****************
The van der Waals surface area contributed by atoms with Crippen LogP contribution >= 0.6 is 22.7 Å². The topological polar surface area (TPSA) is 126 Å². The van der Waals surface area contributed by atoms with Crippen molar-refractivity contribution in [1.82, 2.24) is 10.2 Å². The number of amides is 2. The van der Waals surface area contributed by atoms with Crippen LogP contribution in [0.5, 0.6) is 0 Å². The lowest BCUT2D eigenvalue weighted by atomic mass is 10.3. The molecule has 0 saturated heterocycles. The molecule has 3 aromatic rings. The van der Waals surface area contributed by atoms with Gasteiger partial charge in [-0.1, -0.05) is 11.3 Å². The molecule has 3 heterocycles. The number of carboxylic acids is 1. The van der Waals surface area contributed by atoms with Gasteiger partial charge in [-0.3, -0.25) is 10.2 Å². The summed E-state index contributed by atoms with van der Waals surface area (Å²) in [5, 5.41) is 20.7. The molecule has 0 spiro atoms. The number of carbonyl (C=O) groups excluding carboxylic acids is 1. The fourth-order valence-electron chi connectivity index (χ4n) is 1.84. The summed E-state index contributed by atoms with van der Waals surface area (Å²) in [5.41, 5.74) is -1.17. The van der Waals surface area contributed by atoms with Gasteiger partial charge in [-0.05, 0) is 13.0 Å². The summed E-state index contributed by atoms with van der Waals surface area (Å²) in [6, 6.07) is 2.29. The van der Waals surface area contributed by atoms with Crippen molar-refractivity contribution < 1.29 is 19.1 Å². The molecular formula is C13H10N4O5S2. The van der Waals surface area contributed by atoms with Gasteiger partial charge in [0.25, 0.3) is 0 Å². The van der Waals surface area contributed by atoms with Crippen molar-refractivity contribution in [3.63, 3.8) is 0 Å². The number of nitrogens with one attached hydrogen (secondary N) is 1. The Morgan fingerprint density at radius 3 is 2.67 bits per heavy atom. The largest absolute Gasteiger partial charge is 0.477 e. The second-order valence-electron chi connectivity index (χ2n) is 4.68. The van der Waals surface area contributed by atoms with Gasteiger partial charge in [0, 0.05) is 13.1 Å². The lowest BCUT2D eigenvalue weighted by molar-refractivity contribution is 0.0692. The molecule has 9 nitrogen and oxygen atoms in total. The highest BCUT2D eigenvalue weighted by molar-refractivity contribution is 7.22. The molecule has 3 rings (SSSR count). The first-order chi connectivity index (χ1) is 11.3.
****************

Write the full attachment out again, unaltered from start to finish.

The van der Waals surface area contributed by atoms with Crippen LogP contribution >= 0.6 is 22.7 Å². The topological polar surface area (TPSA) is 126 Å². The van der Waals surface area contributed by atoms with Crippen molar-refractivity contribution in [1.82, 2.24) is 10.2 Å². The number of amides is 2. The van der Waals surface area contributed by atoms with Crippen LogP contribution in [0.5, 0.6) is 0 Å². The lowest BCUT2D eigenvalue weighted by atomic mass is 10.3. The molecule has 0 saturated heterocycles. The molecule has 3 aromatic rings. The van der Waals surface area contributed by atoms with Gasteiger partial charge in [-0.1, -0.05) is 11.3 Å². The molecule has 3 heterocycles. The number of carboxylic acids is 1. The van der Waals surface area contributed by atoms with Gasteiger partial charge in [-0.3, -0.25) is 10.2 Å². The summed E-state index contributed by atoms with van der Waals surface area (Å²) in [5, 5.41) is 20.7. The molecule has 0 spiro atoms. The number of carbonyl (C=O) groups excluding carboxylic acids is 1. The fourth-order valence-electron chi connectivity index (χ4n) is 1.84. The summed E-state index contributed by atoms with van der Waals surface area (Å²) in [5.41, 5.74) is -1.17. The van der Waals surface area contributed by atoms with Gasteiger partial charge in [-0.05, 0) is 13.0 Å². The summed E-state index contributed by atoms with van der Waals surface area (Å²) in [6, 6.07) is 2.29. The van der Waals surface area contributed by atoms with Crippen molar-refractivity contribution < 1.29 is 19.1 Å². The molecular formula is C13H10N4O5S2. The van der Waals surface area contributed by atoms with Gasteiger partial charge in [0.25, 0.3) is 0 Å². The van der Waals surface area contributed by atoms with Crippen molar-refractivity contribution in [3.63, 3.8) is 0 Å². The number of nitrogens with one attached hydrogen (secondary N) is 1. The Morgan fingerprint density at radius 3 is 2.67 bits per heavy atom. The largest absolute Gasteiger partial charge is 0.477 e. The second-order valence-electron chi connectivity index (χ2n) is 4.68. The van der Waals surface area contributed by atoms with Gasteiger partial charge in [0, 0.05) is 13.1 Å². The lowest BCUT2D eigenvalue weighted by molar-refractivity contribution is 0.0692. The molecule has 9 nitrogen and oxygen atoms in total. The highest BCUT2D eigenvalue weighted by molar-refractivity contribution is 7.22. The molecule has 3 rings (SSSR count). The first-order chi connectivity index (χ1) is 11.3.